Dedicated resources are required to explore the true extent of this overrepresentation, what supports children and young people with disability receive in these settings, and to understand and address the root causes of the overrepresentation. This is an area CYDA urges the Royal Commission to investigate in more detail, and we are pleased to see there will be an upcoming public hearing examining the experiences of First Nations young people with disability in out-of-home care systems.

    Safeguarding arrangements

    A recent review[15] mapped out and examined the various national, state and territory policies, agreements and frameworks that relate to child safety across Australia. Altogether 56 policies were included in the analysis, including disability specific-policies such as the Disability Standards for Education 2005 and the National Disability Insurance Scheme Quality and Safeguarding Framework. The review found that the documents generally constructed children and safety in two ways: a focus on children needing protection from harm or as a recognition of children’s rights, agency and capabilities. The latter, which is becoming increasingly evident in child safe policies, represents the child as having autonomy and having opportunities to influence decisions that affect their lives.

    The review then explicitly analysed how children with disability and children in the out-of-home care system were framed in child safe polices. It found their inclusion in general was minimal, and in the few instances where the cohorts are included, they are only represented in terms of their perceived vulnerability.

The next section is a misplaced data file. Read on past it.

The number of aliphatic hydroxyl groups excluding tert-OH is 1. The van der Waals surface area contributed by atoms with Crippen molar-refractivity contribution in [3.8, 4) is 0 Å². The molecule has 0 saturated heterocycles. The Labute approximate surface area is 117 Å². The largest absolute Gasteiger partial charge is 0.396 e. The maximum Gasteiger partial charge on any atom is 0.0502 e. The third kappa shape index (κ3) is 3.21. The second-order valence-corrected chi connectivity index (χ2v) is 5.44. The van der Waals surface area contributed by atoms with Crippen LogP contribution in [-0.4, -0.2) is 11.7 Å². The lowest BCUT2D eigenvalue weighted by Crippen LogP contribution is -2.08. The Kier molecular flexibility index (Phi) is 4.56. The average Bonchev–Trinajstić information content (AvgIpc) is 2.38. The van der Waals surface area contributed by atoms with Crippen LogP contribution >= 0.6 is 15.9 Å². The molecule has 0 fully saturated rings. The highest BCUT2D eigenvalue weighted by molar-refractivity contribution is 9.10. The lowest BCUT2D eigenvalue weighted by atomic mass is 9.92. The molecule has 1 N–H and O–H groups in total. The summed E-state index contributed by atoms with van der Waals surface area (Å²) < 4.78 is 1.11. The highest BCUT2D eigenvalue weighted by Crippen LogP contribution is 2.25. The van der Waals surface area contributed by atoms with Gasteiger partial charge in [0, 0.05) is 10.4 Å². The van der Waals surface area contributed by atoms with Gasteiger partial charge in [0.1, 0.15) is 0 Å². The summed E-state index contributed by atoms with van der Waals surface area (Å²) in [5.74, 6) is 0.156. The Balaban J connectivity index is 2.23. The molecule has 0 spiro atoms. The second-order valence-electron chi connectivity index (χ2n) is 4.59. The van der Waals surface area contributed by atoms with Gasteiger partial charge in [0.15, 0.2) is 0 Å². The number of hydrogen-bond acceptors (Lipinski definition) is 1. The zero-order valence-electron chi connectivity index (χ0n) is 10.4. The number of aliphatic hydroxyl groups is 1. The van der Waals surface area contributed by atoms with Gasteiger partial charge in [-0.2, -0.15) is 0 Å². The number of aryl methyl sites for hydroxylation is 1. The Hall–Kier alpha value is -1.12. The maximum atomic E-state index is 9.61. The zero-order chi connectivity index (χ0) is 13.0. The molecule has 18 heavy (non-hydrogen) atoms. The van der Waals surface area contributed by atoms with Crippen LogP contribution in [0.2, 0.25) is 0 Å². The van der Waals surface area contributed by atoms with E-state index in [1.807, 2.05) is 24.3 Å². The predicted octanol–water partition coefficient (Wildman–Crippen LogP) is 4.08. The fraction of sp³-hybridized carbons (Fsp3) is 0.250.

The authors also highlighted that the documents that related to the disability sector predominantly called for compliance of adults in the child’s life and lacked any real promotion of cultural conditions that recognise the importance of children’s rights and relationships. This discourse then shapes how organisations view children and young people in their work, how they work with them, and what ‘safety’ mechanism/s they do or don’t offer. The review concluded that policy plays an important role in shaping organisational practices, and national bodies and organisations should explore and amend their policies so they are constructed in a way that improve child safety and wellbeing in meaningful and functional ways.

    In line with children and young people with disability’s rights, these child safe policies should be designed to promote their agency and autonomy. As recent research[16] working with children and young people with disability has identified, the cohort has nuanced circumstances and understandings of safety, and what helps and hinder safety. This work should be built upon by national bodies, the Disability Royal Commission, and the successor plan to ensure that child safe frameworks and child safe organisational practices and principles meaningfully include the voice of children and young people.